The “transmission” is called that because it “transmits” the power of the engine to the wheels.
You can think of the CV axle as the line that hooks the transmission to the wheels. So it isn’t part of “the transmission” but part of the action of “transmitting.” The engine spins. That spins the transmission. The axle connects the transmission to the wheels so they spin too. (Not all axles do that - some are just passive axles and are sort of just pipes that the wheels spin on. But they can’t transmit any power).
The differential is basically part of that link. The problem is that whenever you go around a corner the wheels on each side of the car have to spin at different speeds. (The outside wheel actually has to spin faster than the inside wheel). The differential is basically some gears that allow that to happen.
You can have a differential that is outside of the transmission. But they are sometimes built into the unit called the transmission. So in technical terms a transmission is always different from the differential. But in practical terms, as on your car, it can all be integrated into the same hunk of metal.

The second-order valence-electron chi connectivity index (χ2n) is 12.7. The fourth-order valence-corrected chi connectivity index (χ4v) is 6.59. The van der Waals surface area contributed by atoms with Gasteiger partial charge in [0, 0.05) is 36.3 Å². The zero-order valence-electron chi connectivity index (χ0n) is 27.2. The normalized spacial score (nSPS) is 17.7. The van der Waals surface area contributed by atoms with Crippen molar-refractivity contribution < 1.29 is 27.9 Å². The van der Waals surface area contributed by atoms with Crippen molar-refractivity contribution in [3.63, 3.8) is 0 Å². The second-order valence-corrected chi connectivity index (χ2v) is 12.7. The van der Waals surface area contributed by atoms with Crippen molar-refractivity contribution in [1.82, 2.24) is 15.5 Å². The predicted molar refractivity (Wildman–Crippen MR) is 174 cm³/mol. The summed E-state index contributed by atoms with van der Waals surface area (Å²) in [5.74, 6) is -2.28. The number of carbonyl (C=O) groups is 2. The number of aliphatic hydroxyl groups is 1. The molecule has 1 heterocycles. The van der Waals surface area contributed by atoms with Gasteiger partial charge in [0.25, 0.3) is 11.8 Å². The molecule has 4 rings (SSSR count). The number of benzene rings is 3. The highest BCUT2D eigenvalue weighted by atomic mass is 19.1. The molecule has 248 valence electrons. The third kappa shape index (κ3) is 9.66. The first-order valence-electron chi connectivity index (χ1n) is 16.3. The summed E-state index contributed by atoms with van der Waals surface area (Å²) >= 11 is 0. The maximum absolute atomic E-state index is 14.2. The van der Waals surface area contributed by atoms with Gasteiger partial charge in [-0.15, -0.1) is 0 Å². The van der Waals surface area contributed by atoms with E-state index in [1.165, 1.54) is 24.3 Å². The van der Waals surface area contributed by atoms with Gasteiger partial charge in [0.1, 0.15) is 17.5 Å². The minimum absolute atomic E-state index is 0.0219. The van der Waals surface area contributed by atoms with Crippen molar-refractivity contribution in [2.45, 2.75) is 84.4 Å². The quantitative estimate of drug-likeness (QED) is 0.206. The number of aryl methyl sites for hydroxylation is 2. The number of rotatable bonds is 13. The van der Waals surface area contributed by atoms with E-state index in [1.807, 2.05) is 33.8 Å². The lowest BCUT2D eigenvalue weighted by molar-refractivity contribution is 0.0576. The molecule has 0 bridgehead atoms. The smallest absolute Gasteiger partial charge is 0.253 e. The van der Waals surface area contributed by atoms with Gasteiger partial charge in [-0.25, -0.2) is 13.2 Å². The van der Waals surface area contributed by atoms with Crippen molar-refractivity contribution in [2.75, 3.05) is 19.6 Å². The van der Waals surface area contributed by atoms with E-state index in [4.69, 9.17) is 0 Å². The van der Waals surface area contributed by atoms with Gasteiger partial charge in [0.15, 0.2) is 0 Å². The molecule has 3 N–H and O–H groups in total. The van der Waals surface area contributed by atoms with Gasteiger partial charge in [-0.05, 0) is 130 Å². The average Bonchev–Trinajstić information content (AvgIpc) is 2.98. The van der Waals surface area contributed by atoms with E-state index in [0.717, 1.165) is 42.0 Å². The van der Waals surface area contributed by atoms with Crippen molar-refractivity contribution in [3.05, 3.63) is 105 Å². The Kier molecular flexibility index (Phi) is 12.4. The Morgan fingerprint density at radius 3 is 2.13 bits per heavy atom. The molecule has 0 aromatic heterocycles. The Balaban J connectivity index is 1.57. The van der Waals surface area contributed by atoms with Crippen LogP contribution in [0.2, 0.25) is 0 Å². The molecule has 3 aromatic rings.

Explaining is a CVT is partly beyond what I could or would type up (could take a book).
There are various websites that tell you “how things work” and many of them are great. They can include simple descriptions with diagrams, some of which can be animated. You can get a clear picture of how transmissions work, including CVTs and how differentials work etc.
Normally I would tell you to find your best local transmission shop and take the car to them. But CVTs are not very common and many shops might not have a lot of experience with them. At the very least, however, I would call around a little. The problem is that you could take it to a dealer and there’s a good chance they they won’t even have anyone who knows much about them. They’re likely to tell you that you just need a new transmission. Then they don’t need to know anything except how to remove and old one and stick on a new one.